Via Tulsa World
JENKS — Three of the four Republican gubernatorial candidates at a forum at Jenks High School on Monday night turned thumbs down on a campaign to cancel $400 million in new revenue tied to pay raises for teachers and state employees.
“We just have to make sure that doesn’t happen,” said former Oklahoma City Mayor Mick Cornett. “We cannot sit idly by and let this process take this pay raise away from the teachers. The Legislature passed it, the governor signed it, it’s time to move on.”
Cornett was the most blunt in his rejection of the petition drive to put a repeal proposition to a statewide vote, but state Auditor and Inspector Gary Jones and Jenks businessman Kevin Stitt agreed.
Jones said the tax plan finally signed into law was mostly his idea and is a “good deal” for most Oklahomans.
Stitt said he is “not for any new taxes” but that the decision has been made in this case and the state should move on.
Taking the opposing position was Tulsa attorney Gary Richardson, who said the raises could be paid without additional taxes by such things as tighter management of the state’s Medicaid program, eliminating toll roads and driving undocumented immigrants from the state.
“We don’t have a revenue problem,” Richardson said. “We have a spending problem, a waste problem, a corruption problem.”
Richardson pointed out that the pay raises are not part of the legislation being challenged— which is true, although legislative leaders say only the new revenue makes the raises possible.
All four candidates pledged continued support for public education — a topic dear to many in the audience — although what that support would look like was not always clear.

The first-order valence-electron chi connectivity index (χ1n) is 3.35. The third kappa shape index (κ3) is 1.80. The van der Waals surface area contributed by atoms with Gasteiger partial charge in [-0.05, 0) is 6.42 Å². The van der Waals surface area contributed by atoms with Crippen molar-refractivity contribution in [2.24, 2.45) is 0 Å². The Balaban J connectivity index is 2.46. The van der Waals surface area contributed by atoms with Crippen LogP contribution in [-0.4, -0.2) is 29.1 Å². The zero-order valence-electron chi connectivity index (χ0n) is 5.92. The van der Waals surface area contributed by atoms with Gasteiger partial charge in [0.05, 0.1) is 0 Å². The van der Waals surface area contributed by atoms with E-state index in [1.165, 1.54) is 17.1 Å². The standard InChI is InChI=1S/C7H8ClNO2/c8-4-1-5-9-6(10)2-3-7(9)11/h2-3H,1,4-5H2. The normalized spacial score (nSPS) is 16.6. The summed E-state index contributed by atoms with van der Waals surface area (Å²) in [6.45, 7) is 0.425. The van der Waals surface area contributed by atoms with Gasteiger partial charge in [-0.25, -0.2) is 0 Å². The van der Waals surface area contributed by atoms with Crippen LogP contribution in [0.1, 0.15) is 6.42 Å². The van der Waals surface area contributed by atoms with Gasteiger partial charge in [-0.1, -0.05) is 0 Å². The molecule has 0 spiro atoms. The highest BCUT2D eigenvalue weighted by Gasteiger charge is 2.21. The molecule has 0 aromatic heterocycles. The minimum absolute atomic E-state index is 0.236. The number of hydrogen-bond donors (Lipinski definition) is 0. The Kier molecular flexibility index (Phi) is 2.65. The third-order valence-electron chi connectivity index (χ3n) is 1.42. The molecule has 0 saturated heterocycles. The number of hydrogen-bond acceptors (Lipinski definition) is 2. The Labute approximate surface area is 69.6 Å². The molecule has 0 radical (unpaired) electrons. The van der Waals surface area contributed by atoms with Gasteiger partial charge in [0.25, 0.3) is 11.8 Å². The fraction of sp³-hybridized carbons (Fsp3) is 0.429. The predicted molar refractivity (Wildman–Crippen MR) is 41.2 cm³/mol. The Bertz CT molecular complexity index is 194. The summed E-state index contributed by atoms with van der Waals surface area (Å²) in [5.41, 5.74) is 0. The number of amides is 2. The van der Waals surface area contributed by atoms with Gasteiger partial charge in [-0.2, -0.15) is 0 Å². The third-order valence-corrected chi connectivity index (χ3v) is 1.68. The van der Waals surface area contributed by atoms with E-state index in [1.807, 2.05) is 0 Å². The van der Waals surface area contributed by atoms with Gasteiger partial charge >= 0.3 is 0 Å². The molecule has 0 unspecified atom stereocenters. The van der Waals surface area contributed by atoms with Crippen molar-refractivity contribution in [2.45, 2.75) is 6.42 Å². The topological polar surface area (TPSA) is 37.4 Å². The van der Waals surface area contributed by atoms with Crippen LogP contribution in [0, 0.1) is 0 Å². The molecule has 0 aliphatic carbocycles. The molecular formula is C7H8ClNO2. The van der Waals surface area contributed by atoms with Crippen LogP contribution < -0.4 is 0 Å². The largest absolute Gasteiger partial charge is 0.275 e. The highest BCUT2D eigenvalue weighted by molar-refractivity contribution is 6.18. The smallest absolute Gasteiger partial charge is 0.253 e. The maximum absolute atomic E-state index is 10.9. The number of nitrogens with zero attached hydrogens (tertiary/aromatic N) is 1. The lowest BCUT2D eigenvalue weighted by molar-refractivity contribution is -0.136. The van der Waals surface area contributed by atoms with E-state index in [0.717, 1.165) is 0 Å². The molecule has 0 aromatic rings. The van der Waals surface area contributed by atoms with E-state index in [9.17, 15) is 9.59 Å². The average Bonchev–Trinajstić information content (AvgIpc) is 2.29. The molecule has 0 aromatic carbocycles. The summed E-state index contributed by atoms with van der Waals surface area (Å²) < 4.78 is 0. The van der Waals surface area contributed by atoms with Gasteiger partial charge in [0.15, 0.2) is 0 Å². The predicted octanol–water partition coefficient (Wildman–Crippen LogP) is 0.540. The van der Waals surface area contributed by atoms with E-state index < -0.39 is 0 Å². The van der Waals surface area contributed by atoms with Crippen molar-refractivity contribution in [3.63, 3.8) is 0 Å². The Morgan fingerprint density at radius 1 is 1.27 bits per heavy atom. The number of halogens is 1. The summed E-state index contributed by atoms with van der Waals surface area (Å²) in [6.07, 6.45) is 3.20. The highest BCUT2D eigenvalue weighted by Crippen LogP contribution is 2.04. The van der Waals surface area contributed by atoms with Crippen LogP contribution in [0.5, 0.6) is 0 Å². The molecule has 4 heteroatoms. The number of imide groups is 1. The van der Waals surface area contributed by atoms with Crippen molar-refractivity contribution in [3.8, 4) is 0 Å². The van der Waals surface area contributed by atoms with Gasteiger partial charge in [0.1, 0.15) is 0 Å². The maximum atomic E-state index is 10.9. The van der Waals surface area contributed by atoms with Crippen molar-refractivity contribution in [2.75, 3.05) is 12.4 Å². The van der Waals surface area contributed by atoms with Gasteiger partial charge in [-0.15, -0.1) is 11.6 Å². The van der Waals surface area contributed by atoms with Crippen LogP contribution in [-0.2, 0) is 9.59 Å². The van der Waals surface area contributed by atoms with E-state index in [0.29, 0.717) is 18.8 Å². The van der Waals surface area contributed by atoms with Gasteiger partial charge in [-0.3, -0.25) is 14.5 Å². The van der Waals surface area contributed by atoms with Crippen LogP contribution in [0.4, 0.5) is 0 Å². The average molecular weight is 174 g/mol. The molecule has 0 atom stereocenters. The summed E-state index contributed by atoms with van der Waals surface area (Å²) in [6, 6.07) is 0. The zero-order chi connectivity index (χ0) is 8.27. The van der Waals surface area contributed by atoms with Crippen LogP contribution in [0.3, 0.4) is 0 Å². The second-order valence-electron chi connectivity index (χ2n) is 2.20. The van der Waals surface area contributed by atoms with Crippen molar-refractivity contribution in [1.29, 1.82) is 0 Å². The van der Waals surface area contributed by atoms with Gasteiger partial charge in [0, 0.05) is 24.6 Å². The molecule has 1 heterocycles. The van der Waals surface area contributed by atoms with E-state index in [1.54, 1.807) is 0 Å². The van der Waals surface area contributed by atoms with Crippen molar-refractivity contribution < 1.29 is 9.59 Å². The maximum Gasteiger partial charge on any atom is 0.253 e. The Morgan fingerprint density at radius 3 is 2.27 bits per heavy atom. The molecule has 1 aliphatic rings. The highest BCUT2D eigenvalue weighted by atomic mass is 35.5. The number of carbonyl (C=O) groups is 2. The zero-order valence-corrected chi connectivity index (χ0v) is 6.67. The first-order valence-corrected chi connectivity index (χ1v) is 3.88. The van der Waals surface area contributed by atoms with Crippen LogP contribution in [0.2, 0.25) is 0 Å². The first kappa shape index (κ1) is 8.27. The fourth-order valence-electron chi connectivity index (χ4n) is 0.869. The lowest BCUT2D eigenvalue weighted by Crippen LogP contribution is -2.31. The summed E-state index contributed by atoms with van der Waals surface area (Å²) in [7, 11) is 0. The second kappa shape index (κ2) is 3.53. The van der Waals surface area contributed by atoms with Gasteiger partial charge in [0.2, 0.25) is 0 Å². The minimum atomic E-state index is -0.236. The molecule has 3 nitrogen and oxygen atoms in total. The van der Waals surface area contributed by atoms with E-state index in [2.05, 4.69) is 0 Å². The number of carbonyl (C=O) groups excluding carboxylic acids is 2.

All said they oppose “forced consolidation” but favor administrative efficiencies — although Jones warned that the measures being discussed “might save 30 or 40 million dollars and the problems we’re talking about need hundreds of millions of dollars.”
All four said they oppose school vouchers, once a hot topic in Oklahoma, but favor reforms that make schools more responsive to the needs of students, parents and communities.
Stitt and Richardson said too much is spent on nonclassroom activities, while Jones said schools and state officials should concentrate on making sure funding is adequate for necessary programs and jobs regardless of how the spending is broken down.
In general, the candidates reinforced their campaign personas: Stitt the business-savvy outsider; Richardson the maverick populist: Jones the experienced straight-shooter; and Cornett the calm voice promising order from chaos.
The question all four seemed to wish hadn’t been asked was whether they consider President Donald Trump a role model for their children.
All said no but defended the unconventional chief executive.
Jones praised Trump’s decisiveness, Stitt the huge tax cut the president pushed through.
Cornett said Trump has been “very kind to me.”
“We didn’t hire him to be a role model,” said Richardson. “We have role models at home and in our schools. We didn’t hire him to be our minister. There seems to be some confusion about that.”